The climate on earth is changing, and the ocean, covering 71% of the surface, plays a significant part. In coastal regions there are much more particles in the water compared to the open seas, making the optical properties of the water more complex. Both particle type and concentration can answer questions on how the marine ecosystem is changing with the climate. Optical measurements in coastal waters and fjords, combined with water samples, are important to map these changes.
In spring and early summer it is common that the sea and fjords in western Norway turn completely green. Usually this is due to algal blooms or because glaciers are melting and transport large amounts of sand and clay into the water.
The green colors of these two cases can look very similar, and it can be very hard to distinguish them on satellite images. About 90% of the light reaching a satellite originates from the atmosphere, not the water it wants to take a closer look at. Therefore it is crucial to have good atmospheric corrections to remove light not coming undisturbed from the water.
The EcoSens project has two main parts: 1) We will measure the optical properties of the water directly, and then 2) use the measurement results in models to improve atmospheric corrections. Thereby we will both maps the water constituents and be able to interpret satellite images better. This way we can close in on a goal of being able to identify oceanic particles via remote sensing.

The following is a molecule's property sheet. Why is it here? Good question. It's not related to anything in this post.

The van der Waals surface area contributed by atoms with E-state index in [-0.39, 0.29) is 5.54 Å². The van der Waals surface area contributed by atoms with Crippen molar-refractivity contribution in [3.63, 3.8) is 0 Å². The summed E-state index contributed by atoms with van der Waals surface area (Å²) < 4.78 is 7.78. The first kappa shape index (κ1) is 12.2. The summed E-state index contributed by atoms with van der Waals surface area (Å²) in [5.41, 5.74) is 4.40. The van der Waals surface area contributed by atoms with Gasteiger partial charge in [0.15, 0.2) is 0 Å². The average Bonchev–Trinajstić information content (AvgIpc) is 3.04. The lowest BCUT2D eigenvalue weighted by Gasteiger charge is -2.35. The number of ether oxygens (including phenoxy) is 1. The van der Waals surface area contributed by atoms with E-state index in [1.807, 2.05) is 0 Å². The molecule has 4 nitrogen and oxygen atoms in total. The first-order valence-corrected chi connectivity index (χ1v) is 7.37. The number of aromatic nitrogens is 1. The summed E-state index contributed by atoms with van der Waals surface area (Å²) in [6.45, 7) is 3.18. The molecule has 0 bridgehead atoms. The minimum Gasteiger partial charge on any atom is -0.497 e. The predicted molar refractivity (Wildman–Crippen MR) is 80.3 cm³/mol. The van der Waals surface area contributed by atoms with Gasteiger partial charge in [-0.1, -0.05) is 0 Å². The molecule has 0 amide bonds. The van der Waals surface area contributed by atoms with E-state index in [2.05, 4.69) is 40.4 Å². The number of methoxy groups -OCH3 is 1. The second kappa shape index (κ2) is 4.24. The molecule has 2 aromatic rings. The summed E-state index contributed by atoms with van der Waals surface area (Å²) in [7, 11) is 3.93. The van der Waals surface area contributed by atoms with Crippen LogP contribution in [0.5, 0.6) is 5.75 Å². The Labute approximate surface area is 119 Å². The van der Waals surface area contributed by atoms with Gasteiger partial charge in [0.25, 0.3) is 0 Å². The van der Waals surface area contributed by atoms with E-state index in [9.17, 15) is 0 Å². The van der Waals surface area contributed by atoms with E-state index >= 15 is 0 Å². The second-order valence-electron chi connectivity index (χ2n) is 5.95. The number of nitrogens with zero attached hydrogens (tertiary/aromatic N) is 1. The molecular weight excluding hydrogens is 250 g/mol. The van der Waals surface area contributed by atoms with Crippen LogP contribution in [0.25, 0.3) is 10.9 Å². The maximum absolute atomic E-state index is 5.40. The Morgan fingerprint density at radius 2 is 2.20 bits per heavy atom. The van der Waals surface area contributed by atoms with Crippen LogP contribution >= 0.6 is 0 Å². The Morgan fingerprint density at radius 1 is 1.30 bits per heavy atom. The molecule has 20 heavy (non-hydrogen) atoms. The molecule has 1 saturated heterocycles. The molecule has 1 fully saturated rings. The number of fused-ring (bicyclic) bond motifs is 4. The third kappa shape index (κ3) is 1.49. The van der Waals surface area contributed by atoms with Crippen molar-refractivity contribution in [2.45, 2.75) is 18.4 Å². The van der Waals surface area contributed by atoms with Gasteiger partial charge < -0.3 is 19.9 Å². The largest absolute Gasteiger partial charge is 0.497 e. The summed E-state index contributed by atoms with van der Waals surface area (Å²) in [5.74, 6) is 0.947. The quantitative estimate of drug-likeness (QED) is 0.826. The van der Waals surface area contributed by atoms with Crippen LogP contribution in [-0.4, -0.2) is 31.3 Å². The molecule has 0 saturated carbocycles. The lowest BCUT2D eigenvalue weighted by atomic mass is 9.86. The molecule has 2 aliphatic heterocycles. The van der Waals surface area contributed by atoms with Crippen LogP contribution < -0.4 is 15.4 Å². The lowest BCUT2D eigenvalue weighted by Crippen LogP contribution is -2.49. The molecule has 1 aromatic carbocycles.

In the project's first year we have had a very successful field work campaign in Marifjøra. We completed many different optical measurements in Gaupnefjorden in the transition between spring and summer, when the fjord is completely green/turquoise due to meltwater from Jostedalsbreen glacier. In addition, we have hired a PhD-student, who has started well by analysing satellite images from this area in the same time period. We are working on systemizing measurement data from the fjord, so that they can be inserted into models for improving remote sensing of the optically complex water masses.
We have also spent a lot of time calibrating central instruments in the laboratory, and published two scientific papers (plus one submitted) based on lab- and in situ-measurements.
The project will perform in situ measurements of inherent optical properties of optically complex waters, specifically algal blooms and turbid glacial meltwaters. In May-June-July each year, we will spend much time in the field doing measurements, and the rest of the year we will interpret the results and implement them into radiative transfer models. We will test existing approaches and attempt to improve them with our more accurate new measurements.